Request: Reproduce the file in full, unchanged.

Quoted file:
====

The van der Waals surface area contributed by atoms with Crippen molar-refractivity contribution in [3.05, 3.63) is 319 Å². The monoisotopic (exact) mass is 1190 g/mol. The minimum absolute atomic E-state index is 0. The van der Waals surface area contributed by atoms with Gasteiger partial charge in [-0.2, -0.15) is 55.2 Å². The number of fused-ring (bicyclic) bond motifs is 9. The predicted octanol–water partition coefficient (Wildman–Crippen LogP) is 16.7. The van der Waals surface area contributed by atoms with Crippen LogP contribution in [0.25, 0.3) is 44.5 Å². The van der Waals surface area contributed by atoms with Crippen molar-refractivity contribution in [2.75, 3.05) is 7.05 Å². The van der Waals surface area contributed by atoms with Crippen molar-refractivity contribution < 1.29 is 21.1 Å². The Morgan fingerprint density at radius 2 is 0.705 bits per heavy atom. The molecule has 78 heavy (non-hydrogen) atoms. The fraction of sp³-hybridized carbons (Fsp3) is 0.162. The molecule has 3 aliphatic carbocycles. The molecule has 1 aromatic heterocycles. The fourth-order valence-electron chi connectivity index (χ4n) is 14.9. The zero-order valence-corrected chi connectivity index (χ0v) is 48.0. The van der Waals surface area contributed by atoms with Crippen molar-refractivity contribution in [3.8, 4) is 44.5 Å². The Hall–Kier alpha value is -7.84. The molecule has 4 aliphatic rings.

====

The van der Waals surface area contributed by atoms with Crippen molar-refractivity contribution in [3.05, 3.63) is 319 Å². The monoisotopic (exact) mass is 1190 g/mol. The minimum absolute atomic E-state index is 0. The van der Waals surface area contributed by atoms with Gasteiger partial charge in [-0.2, -0.15) is 55.2 Å². The number of fused-ring (bicyclic) bond motifs is 9. The predicted octanol–water partition coefficient (Wildman–Crippen LogP) is 16.7. The van der Waals surface area contributed by atoms with Crippen LogP contribution in [0.25, 0.3) is 44.5 Å². The van der Waals surface area contributed by atoms with Crippen molar-refractivity contribution in [2.75, 3.05) is 7.05 Å². The van der Waals surface area contributed by atoms with Crippen molar-refractivity contribution < 1.29 is 21.1 Å². The Morgan fingerprint density at radius 2 is 0.705 bits per heavy atom. The molecule has 78 heavy (non-hydrogen) atoms. The fraction of sp³-hybridized carbons (Fsp3) is 0.162. The molecule has 3 aliphatic carbocycles. The molecule has 1 aromatic heterocycles. The fourth-order valence-electron chi connectivity index (χ4n) is 14.9. The zero-order valence-corrected chi connectivity index (χ0v) is 48.0. The van der Waals surface area contributed by atoms with Crippen molar-refractivity contribution in [3.8, 4) is 44.5 Å². The Hall–Kier alpha value is -7.84. The molecule has 4 aliphatic rings.